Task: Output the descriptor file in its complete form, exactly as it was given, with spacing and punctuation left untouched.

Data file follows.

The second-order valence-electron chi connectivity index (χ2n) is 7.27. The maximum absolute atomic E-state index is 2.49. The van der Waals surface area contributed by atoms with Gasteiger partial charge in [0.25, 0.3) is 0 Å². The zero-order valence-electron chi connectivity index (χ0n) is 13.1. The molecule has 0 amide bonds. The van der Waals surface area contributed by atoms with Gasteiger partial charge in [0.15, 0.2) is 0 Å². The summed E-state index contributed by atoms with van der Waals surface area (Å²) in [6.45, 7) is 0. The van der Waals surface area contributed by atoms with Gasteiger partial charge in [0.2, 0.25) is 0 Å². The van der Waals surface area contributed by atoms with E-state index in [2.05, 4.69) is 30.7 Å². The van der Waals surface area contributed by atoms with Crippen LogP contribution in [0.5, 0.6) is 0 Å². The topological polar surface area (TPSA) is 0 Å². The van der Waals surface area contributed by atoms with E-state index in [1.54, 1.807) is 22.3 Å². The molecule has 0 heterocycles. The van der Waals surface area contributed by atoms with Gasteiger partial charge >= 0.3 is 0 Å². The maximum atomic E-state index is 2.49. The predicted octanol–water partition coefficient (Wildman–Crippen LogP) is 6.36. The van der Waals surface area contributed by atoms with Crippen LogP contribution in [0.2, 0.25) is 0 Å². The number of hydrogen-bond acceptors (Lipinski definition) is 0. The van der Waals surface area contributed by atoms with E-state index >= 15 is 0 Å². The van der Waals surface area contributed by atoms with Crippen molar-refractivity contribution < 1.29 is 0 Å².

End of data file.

The second-order valence-electron chi connectivity index (χ2n) is 7.27. The maximum absolute atomic E-state index is 2.49. The van der Waals surface area contributed by atoms with Gasteiger partial charge in [0.25, 0.3) is 0 Å². The zero-order valence-electron chi connectivity index (χ0n) is 13.1. The molecule has 0 amide bonds. The van der Waals surface area contributed by atoms with Gasteiger partial charge in [0.15, 0.2) is 0 Å². The summed E-state index contributed by atoms with van der Waals surface area (Å²) in [6.45, 7) is 0. The van der Waals surface area contributed by atoms with Gasteiger partial charge in [0.2, 0.25) is 0 Å². The van der Waals surface area contributed by atoms with E-state index in [2.05, 4.69) is 30.7 Å². The van der Waals surface area contributed by atoms with Crippen LogP contribution in [0.5, 0.6) is 0 Å². The topological polar surface area (TPSA) is 0 Å². The van der Waals surface area contributed by atoms with E-state index in [1.54, 1.807) is 22.3 Å². The molecule has 0 heterocycles. The van der Waals surface area contributed by atoms with Gasteiger partial charge >= 0.3 is 0 Å². The maximum atomic E-state index is 2.49. The predicted octanol–water partition coefficient (Wildman–Crippen LogP) is 6.36. The van der Waals surface area contributed by atoms with Crippen LogP contribution in [0.2, 0.25) is 0 Å². The number of hydrogen-bond acceptors (Lipinski definition) is 0. The van der Waals surface area contributed by atoms with E-state index >= 15 is 0 Å². The van der Waals surface area contributed by atoms with Crippen molar-refractivity contribution < 1.29 is 0 Å².